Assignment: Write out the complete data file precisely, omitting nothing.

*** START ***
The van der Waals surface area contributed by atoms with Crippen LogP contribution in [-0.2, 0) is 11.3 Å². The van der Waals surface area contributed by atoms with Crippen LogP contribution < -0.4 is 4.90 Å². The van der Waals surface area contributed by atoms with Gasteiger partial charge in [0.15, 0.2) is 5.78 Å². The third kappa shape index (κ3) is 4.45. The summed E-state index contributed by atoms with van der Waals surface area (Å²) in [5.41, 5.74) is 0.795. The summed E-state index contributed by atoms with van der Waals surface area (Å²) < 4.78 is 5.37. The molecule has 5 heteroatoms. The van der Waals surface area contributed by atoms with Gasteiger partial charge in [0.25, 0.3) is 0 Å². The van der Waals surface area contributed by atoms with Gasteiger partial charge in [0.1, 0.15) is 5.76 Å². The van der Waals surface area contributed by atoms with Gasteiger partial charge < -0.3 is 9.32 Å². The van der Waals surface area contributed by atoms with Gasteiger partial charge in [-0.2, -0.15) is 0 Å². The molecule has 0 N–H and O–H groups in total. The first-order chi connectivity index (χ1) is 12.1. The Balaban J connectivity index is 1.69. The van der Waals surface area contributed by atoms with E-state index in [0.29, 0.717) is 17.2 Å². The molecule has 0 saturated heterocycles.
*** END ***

The van der Waals surface area contributed by atoms with Crippen LogP contribution in [-0.2, 0) is 11.3 Å². The van der Waals surface area contributed by atoms with Crippen LogP contribution < -0.4 is 4.90 Å². The van der Waals surface area contributed by atoms with Gasteiger partial charge in [0.15, 0.2) is 5.78 Å². The third kappa shape index (κ3) is 4.45. The summed E-state index contributed by atoms with van der Waals surface area (Å²) in [5.41, 5.74) is 0.795. The summed E-state index contributed by atoms with van der Waals surface area (Å²) < 4.78 is 5.37. The molecule has 5 heteroatoms. The van der Waals surface area contributed by atoms with Gasteiger partial charge in [0.25, 0.3) is 0 Å². The van der Waals surface area contributed by atoms with Gasteiger partial charge in [0.1, 0.15) is 5.76 Å². The van der Waals surface area contributed by atoms with Gasteiger partial charge < -0.3 is 9.32 Å². The van der Waals surface area contributed by atoms with Gasteiger partial charge in [-0.2, -0.15) is 0 Å². The molecule has 0 N–H and O–H groups in total. The first-order chi connectivity index (χ1) is 12.1. The Balaban J connectivity index is 1.69. The van der Waals surface area contributed by atoms with E-state index in [0.29, 0.717) is 17.2 Å². The molecule has 0 saturated heterocycles.